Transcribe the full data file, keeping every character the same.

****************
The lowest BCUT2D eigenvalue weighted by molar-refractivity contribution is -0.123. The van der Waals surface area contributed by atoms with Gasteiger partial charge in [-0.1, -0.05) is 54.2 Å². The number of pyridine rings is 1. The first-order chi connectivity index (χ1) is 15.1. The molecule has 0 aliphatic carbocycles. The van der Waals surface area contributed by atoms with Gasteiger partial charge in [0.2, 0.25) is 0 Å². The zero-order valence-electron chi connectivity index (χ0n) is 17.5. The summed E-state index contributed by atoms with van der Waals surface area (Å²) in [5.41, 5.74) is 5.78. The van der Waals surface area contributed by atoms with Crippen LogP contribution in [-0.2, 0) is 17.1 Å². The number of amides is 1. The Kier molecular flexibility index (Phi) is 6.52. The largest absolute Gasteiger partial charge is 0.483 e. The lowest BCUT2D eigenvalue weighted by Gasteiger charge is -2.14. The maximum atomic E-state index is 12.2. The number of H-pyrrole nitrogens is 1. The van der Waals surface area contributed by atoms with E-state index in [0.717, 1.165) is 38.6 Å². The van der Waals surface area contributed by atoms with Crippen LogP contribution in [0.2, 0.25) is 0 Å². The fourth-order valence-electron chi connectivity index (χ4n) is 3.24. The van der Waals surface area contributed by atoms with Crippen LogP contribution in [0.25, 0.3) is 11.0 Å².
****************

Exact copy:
The lowest BCUT2D eigenvalue weighted by molar-refractivity contribution is -0.123. The van der Waals surface area contributed by atoms with Gasteiger partial charge in [-0.1, -0.05) is 54.2 Å². The number of pyridine rings is 1. The first-order chi connectivity index (χ1) is 15.1. The molecule has 0 aliphatic carbocycles. The van der Waals surface area contributed by atoms with Gasteiger partial charge in [0.2, 0.25) is 0 Å². The zero-order valence-electron chi connectivity index (χ0n) is 17.5. The summed E-state index contributed by atoms with van der Waals surface area (Å²) in [5.41, 5.74) is 5.78. The van der Waals surface area contributed by atoms with Crippen LogP contribution in [-0.2, 0) is 17.1 Å². The number of amides is 1. The Kier molecular flexibility index (Phi) is 6.52. The largest absolute Gasteiger partial charge is 0.483 e. The lowest BCUT2D eigenvalue weighted by Gasteiger charge is -2.14. The maximum atomic E-state index is 12.2. The number of H-pyrrole nitrogens is 1. The van der Waals surface area contributed by atoms with E-state index in [0.717, 1.165) is 38.6 Å². The van der Waals surface area contributed by atoms with Crippen LogP contribution in [0.2, 0.25) is 0 Å². The fourth-order valence-electron chi connectivity index (χ4n) is 3.24. The van der Waals surface area contributed by atoms with Crippen LogP contribution in [0.25, 0.3) is 11.0 Å².